Vietnam is a paradise for lovers of beautiful landscapes. Wonderful sandy beaches, spectacular mangrove forests and rice terraces, the exotic scenery of the Mekong Delta – it is a country so rich in natural beauties that you can hardly wish for more. Yet Vietnam has a lot more to offer. Its culture is one of the oldest in Southeast Asia, with amazing temples and ancient buildings to discover, and its crowded cities with their crazy traffic and tons of motorcycles have a really unique atmosphere. It is also one of the most popular destinations of culinary tourism since its food (including its cheap street food) is truly delicious.
Cities and attractions in Vietnam
Things to see and do in Vietnam
Visit the Cu Chi Tunnels
This 250-kilometer network of tunnels, which was used by Viet Cong during the Vietnam War, has been preserved as a memorial park and is one of the historical highlights of Vietnam. Exploring the narrow tunnels is a really enlightening and intriguing experience. Excellent guided tours provide abundant information about the tunnels and the remnants of the war exhibited in the park.
Muong Hoa Valley
Rice terraces are an image of Vietnam and the gorgeous green and yellow swathes of rice paddies of the Muong Hoa Valley really are an unforgettable sight. You can take stunning photos and also learn a lot about the cultivation of rice, especially if you take a guided tour. The best time to visit the rice terraces is between August and September before the rice is harvested.
Floating markets in the Mekong Delta
The Mekong Delta with its beautiful scenery is a popular destination for day trips from Ho Chi Minh City. One of the highlights of the area is the floating markets, where fresh fruits and vegetables are sold from boats. You can hire a sampan (wooden boat) to discover the markets. The best time to go is at sunrise when the products are fresh and hopefully, the place is not yet flooded with tourist boats.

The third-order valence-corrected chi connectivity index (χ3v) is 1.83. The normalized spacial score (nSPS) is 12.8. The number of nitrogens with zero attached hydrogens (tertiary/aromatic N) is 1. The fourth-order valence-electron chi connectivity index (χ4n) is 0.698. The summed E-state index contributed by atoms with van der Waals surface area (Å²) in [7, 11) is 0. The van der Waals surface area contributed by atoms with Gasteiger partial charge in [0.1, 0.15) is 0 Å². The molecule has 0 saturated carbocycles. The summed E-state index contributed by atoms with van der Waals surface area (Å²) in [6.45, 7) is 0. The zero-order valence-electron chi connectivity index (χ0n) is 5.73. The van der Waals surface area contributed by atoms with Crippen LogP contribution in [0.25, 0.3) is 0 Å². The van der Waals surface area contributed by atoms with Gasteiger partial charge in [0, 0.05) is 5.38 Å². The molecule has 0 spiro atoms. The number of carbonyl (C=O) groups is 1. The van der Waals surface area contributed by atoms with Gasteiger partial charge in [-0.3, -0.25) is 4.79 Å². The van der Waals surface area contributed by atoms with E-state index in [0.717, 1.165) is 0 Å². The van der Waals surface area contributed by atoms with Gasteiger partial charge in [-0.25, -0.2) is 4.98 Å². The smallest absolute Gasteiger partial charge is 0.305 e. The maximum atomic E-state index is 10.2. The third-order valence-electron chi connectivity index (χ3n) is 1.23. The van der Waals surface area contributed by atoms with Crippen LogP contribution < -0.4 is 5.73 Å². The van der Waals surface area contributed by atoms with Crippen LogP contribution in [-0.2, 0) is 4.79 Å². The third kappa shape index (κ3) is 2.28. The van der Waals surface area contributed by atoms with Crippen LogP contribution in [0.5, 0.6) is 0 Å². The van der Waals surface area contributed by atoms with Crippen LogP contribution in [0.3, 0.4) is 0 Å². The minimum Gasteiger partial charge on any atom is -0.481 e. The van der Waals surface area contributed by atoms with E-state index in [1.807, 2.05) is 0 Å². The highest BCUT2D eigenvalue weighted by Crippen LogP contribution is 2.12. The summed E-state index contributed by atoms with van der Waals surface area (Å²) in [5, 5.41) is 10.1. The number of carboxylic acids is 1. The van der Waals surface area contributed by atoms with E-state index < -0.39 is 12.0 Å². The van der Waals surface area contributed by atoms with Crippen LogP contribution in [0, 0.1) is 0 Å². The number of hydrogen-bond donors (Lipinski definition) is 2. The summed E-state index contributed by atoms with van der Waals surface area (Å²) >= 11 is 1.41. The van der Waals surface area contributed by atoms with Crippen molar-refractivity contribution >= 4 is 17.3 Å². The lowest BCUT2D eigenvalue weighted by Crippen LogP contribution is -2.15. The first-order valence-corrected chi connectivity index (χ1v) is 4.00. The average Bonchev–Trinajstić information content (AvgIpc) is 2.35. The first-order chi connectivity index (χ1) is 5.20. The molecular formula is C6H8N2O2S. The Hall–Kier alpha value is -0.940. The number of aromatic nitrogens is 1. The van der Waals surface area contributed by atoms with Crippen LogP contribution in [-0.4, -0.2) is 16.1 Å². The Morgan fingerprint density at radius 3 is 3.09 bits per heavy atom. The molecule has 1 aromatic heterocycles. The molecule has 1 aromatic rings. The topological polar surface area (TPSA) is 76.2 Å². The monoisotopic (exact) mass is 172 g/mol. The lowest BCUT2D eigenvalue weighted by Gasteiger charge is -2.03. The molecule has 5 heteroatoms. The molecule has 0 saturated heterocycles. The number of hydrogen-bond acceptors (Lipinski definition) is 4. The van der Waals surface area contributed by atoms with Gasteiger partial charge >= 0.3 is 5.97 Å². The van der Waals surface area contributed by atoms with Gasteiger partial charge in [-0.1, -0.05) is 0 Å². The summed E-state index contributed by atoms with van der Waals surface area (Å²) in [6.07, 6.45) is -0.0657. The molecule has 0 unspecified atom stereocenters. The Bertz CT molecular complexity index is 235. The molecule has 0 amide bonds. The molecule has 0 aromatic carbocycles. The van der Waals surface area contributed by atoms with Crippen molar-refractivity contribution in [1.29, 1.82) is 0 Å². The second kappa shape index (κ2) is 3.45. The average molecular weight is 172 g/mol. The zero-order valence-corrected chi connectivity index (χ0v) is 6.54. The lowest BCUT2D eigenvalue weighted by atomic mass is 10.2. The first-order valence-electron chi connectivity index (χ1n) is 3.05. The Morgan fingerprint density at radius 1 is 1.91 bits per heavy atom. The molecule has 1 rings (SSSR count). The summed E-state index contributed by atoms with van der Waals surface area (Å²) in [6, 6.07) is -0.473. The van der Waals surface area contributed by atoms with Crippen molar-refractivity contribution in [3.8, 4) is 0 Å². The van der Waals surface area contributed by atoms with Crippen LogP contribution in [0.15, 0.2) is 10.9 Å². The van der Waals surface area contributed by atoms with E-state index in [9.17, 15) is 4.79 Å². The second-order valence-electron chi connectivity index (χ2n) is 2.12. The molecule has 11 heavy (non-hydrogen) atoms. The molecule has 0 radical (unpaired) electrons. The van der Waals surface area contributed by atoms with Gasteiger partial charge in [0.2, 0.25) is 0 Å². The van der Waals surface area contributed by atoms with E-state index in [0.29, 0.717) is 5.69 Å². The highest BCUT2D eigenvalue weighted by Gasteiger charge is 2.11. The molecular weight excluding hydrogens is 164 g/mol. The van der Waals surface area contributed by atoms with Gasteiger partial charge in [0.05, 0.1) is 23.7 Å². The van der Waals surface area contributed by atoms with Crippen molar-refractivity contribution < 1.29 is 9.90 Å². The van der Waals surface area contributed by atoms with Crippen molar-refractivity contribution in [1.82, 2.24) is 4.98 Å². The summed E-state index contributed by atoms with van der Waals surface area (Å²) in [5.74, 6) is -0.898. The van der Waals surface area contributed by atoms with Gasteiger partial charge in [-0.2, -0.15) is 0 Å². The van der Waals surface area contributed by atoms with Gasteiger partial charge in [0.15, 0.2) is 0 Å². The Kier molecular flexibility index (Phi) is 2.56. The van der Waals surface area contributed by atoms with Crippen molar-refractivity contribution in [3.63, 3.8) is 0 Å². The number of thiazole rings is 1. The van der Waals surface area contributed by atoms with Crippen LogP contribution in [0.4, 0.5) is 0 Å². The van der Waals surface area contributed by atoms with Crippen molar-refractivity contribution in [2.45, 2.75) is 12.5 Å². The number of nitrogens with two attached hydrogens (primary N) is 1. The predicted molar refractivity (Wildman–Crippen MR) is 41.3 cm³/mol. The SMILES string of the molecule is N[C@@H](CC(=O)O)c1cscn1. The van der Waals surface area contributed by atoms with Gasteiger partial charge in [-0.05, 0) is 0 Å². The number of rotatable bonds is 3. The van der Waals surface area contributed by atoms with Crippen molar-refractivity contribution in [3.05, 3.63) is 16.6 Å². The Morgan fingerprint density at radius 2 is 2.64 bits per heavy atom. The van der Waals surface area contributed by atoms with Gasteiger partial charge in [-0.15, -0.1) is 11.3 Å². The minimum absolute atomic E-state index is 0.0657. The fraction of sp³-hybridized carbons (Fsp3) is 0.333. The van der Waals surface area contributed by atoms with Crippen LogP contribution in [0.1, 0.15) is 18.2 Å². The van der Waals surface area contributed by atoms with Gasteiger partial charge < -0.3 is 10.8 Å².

Temples in the old quarter of Hanoi
Besides its fascinating museums, Hanoi, the capital of Vietnam is famous for its picturesque temples. Take a stroll and discover the beautiful pagodas situated in the old quarter of the city to admire their architecture and learn about how religion is practiced in Vietnam. The Temple of Literature, the Tran Quoc Pagoda, the Kim Lien Pagoda and the One Pillar Pagoda are some of the many sites worth visiting.
Explore Ho Chi Minh City
Ho Chi Minh City, formerly called Saigon, is the largest city in Vietnam. It is a vibrant megapolis, which has a modern atmosphere yet contains countless traces of its rich history. Whether you are a culture addict, a fan of modern architecture or just want to enjoy the unique ambiance of a Vietnamese metropolis, Ho Chi Minh is well worth a visit.
Go diving in Nha Trang
Nha Trang, a nice beach resort on the South-Central Coast of Vietnam, is a favorite spot for divers. Try snorkeling or take a diving course and explore the depths of the underwater world.
Relax in Hoi An
Hoi An is the most traditional of Vietnam’s popular tourist destinations. It has a rich cultural heritage and a unique laid-back atmosphere. Walking around the old town with its hundreds of well-preserved ancient buildings you can discover the Vietnam of centuries past. Relax and enjoy the famous Hoi An cuisine.
What to eat and drink in Vietnam